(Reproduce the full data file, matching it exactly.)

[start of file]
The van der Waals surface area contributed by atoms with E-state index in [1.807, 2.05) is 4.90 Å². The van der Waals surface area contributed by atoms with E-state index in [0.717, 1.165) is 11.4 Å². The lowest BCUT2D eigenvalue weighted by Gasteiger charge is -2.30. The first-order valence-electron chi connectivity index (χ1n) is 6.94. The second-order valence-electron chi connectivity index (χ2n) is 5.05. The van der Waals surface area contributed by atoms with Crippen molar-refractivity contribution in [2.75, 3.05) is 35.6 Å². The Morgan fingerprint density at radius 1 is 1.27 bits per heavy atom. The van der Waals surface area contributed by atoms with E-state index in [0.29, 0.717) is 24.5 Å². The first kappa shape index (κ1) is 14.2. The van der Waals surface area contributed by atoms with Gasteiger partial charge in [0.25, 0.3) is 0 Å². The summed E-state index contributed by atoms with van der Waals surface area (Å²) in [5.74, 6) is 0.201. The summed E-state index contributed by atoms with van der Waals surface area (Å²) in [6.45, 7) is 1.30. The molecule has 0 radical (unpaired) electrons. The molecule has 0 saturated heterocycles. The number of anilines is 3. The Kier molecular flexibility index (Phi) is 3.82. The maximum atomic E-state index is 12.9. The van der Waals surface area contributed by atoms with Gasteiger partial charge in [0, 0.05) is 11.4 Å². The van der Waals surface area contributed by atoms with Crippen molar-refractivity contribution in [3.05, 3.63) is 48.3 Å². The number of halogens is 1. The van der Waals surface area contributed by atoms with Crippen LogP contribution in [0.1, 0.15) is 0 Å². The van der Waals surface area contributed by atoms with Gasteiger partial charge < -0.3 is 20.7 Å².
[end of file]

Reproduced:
The van der Waals surface area contributed by atoms with E-state index in [1.807, 2.05) is 4.90 Å². The van der Waals surface area contributed by atoms with E-state index in [0.717, 1.165) is 11.4 Å². The lowest BCUT2D eigenvalue weighted by Gasteiger charge is -2.30. The first-order valence-electron chi connectivity index (χ1n) is 6.94. The second-order valence-electron chi connectivity index (χ2n) is 5.05. The van der Waals surface area contributed by atoms with Crippen molar-refractivity contribution in [2.75, 3.05) is 35.6 Å². The Morgan fingerprint density at radius 1 is 1.27 bits per heavy atom. The van der Waals surface area contributed by atoms with E-state index in [0.29, 0.717) is 24.5 Å². The first kappa shape index (κ1) is 14.2. The van der Waals surface area contributed by atoms with Gasteiger partial charge in [0.25, 0.3) is 0 Å². The summed E-state index contributed by atoms with van der Waals surface area (Å²) in [5.74, 6) is 0.201. The summed E-state index contributed by atoms with van der Waals surface area (Å²) in [6.45, 7) is 1.30. The molecule has 0 radical (unpaired) electrons. The molecule has 0 saturated heterocycles. The number of anilines is 3. The Kier molecular flexibility index (Phi) is 3.82. The maximum atomic E-state index is 12.9. The van der Waals surface area contributed by atoms with Gasteiger partial charge in [0, 0.05) is 11.4 Å². The van der Waals surface area contributed by atoms with Crippen molar-refractivity contribution in [3.05, 3.63) is 48.3 Å². The number of halogens is 1. The van der Waals surface area contributed by atoms with Crippen LogP contribution in [0.1, 0.15) is 0 Å². The van der Waals surface area contributed by atoms with Gasteiger partial charge < -0.3 is 20.7 Å².